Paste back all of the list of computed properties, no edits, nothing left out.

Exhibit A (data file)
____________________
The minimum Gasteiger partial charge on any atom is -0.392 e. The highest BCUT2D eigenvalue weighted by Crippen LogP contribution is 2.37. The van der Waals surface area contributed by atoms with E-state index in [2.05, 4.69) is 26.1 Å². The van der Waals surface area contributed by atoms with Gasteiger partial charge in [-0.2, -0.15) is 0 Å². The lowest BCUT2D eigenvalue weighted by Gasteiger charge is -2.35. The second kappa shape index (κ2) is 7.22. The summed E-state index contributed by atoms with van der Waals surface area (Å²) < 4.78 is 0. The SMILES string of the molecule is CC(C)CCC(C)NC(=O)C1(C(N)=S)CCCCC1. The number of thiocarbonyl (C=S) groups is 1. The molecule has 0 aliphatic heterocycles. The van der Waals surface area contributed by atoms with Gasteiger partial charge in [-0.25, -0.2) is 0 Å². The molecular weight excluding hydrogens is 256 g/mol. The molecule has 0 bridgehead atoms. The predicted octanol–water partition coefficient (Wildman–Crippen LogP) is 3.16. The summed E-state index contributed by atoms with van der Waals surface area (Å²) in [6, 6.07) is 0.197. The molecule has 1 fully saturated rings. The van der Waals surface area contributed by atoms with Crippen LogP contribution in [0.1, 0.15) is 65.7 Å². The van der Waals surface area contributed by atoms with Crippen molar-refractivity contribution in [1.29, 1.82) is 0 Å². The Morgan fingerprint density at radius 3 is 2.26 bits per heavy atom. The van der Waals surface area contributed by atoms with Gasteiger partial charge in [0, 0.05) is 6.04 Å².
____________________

The minimum Gasteiger partial charge on any atom is -0.392 e. The highest BCUT2D eigenvalue weighted by Crippen LogP contribution is 2.37. The van der Waals surface area contributed by atoms with E-state index in [2.05, 4.69) is 26.1 Å². The van der Waals surface area contributed by atoms with Gasteiger partial charge in [-0.2, -0.15) is 0 Å². The lowest BCUT2D eigenvalue weighted by Gasteiger charge is -2.35. The second kappa shape index (κ2) is 7.22. The summed E-state index contributed by atoms with van der Waals surface area (Å²) < 4.78 is 0. The SMILES string of the molecule is CC(C)CCC(C)NC(=O)C1(C(N)=S)CCCCC1. The number of thiocarbonyl (C=S) groups is 1. The molecule has 0 aliphatic heterocycles. The van der Waals surface area contributed by atoms with Gasteiger partial charge in [-0.25, -0.2) is 0 Å². The molecular weight excluding hydrogens is 256 g/mol. The molecule has 0 bridgehead atoms. The predicted octanol–water partition coefficient (Wildman–Crippen LogP) is 3.16. The summed E-state index contributed by atoms with van der Waals surface area (Å²) in [6, 6.07) is 0.197. The molecule has 1 fully saturated rings. The van der Waals surface area contributed by atoms with Crippen LogP contribution in [0.1, 0.15) is 65.7 Å². The van der Waals surface area contributed by atoms with Crippen molar-refractivity contribution in [1.29, 1.82) is 0 Å². The Morgan fingerprint density at radius 3 is 2.26 bits per heavy atom. The van der Waals surface area contributed by atoms with Gasteiger partial charge in [0, 0.05) is 6.04 Å².